4. See, e.g., United States v. Drewry, 365 F.3d 957, 960 (10th Cir.2004) (finding “[s]ufficient factual similarity” between 25-year-old uncharged child molestation and the charged offense merited admission of evidence “that might otherwise be inadmissible due to staleness”); United States v. Gabe, 237 F.3d 954, 959-60 (8th Cir.2001) (upholding district court's admission of evidence of sexual molestation committed 20 years before charged offenses where prior acts were “almost identical” to charged crimes); United States v. Meacham, 115 F.3d 1488, 1495 (10th Cir.1997) (stating that “[s]imilarity of prior acts to the charged offense may outweigh concerns of remoteness in time”); see also LeMay, 260 F.3d at 1027-30 (upholding admission of defendant's child abuse 12 years prior to charged crimes); United States v. Larson, 112 F.3d 600, 605 (2d Cir.1997) (noting that “Congress meant [Rule 414's] temporal scope to be broad” in upholding admission of evidence of abuse 16-20 years before charged offense).
5. See Children's Palace, Inc. v. Johnson, 609 So.2d 755, 757 (Fla.Dist.Ct.App.1992) (noting that “[i]t is apparent from the plain language of the worthless check statute that the crime has deceit at its basis”). Yet, it is worth noting that the statute's breadth may extend to conduct not characterized by deceit. Thus, the statute appears to cover a person who issues a check knowing that she does not currently have adequate funds in her account, but intending in good faith to make a timely covering deposit.
6. See, e.g., United States v. Capers, 61 F.3d 1100, 1104 (4th Cir.1995) (finding exclusion of impeachment evidence harmless where defendants “had the opportunity to cross-examine” and “to impeach [the witnesses] on other grounds”); see also Rule 52(a), Fed.R.Crim.P.
7. See, e.g., United States v. Hicks, 457 F.3d 838, 841 (8th Cir.2006) (holding that “a defendant may be convicted of violating § 2423(b) if he or she travels in interstate commerce with the purpose of engaging in criminal sexual conduct with a person believed to be a minor regardless of whether such person is actually a minor”); United States v. Tykarsky, 446 F.3d 458, 469 (3d Cir.2006) (same); United States v. Sims, 428 F.3d 945, 959 (10th Cir.2005) (same); United States v. Vail, 101 Fed.Appx. 190, 192 (9th Cir.2004) (same); United States v. Root, 296 F.3d 1222, 1231-32 (11th Cir.2002) (same); see also United States v. Vang, 128 F.3d 1065, 1069 (7th Cir.1997) (noting that a conviction under § 2423(b) turns on the purpose for which the defendant traveled, i.e., to engage in illicit sexual conduct with a minor).We and other circuits have reached the same result in connection with 18 U.S.C. § 2422(b), which prohibits a person from using the mail or interstate commerce to “knowingly persuade[ ], induce[ ], entice[ ], or coerce[ ]” someone under age 18 “to engage in prostitution or any sexual activity for which any person can be charged with a criminal offense, or attempt[ ] to do so.” § 2422(b). These courts have uniformly rejected the argument that an actual child must be placed at risk to secure a conviction under § 2422(b). See, e.g., United States v. Helder, 452 F.3d 751, 753-56 (8th Cir.2006); United States v. Davis, 165 Fed.Appx. 586, 588 (10th Cir.2006); United States v. Meek, 366 F.3d 705, 717-20 (9th Cir.2004); United States v. Farner, 251 F.3d 510, 512-13 (5th Cir.2001); see also United States v. Kaye, 243 Fed.Appx. 763 (4th Cir.2007) (affirming by unpublished opinion the district court's ruling that no actual minor must be placed at risk for a conviction under 18 U.S.C. § 2422(b), but not explicitly addressing that question as applied to § 2423(b)).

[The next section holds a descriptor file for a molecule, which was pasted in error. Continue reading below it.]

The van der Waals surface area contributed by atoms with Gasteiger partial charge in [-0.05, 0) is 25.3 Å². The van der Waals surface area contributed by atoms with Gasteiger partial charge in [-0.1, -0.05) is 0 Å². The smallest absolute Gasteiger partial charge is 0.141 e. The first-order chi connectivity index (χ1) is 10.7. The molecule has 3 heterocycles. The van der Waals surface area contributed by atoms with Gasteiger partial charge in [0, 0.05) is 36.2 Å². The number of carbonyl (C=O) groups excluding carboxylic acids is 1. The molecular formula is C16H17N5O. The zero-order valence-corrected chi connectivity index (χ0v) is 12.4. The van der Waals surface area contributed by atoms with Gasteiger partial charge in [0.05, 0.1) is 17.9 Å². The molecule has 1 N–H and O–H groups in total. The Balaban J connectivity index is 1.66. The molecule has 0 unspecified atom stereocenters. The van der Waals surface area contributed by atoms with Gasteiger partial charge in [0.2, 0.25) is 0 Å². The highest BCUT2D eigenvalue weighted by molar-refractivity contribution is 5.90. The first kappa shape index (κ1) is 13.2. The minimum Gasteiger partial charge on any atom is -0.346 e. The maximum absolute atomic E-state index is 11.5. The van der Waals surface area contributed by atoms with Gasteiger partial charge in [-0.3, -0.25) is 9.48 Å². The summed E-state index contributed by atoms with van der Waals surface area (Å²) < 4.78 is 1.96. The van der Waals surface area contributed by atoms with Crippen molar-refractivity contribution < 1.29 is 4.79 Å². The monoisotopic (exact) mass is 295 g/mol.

8. Kelly's reliance on United States v. Childress, 104 F.3d 47 (4th Cir.1996), is misplaced. There, this circuit interpreted a previous version of § 2423(b), which, because of a drafting error, defined a “sexual act” by cross-referencing 18 U.S.C. § 2245. That section required that sexual abuse result in death. In Childress, we held that under that version of the statute, the defendant could not be convicted where he was not charged with intent to engage in illicit sexual conduct resulting in the death of a minor. Id. at 52-53. Importantly, we did not hold that a specific minor must be identified to sustain a charge under the statute, but held only that the government must prove the defendant intended to engage in sexual abuse resulting in death. After Childress, Congress amended the statute. The current version of the statute prohibits the intent to engage in illicit sexual conduct with another person, even if that person is not identified.
Affirmed by published opinion. Senior Judge ELLIS wrote the opinion, in which Judge NIEMEYER and Judge DUNCAN joined.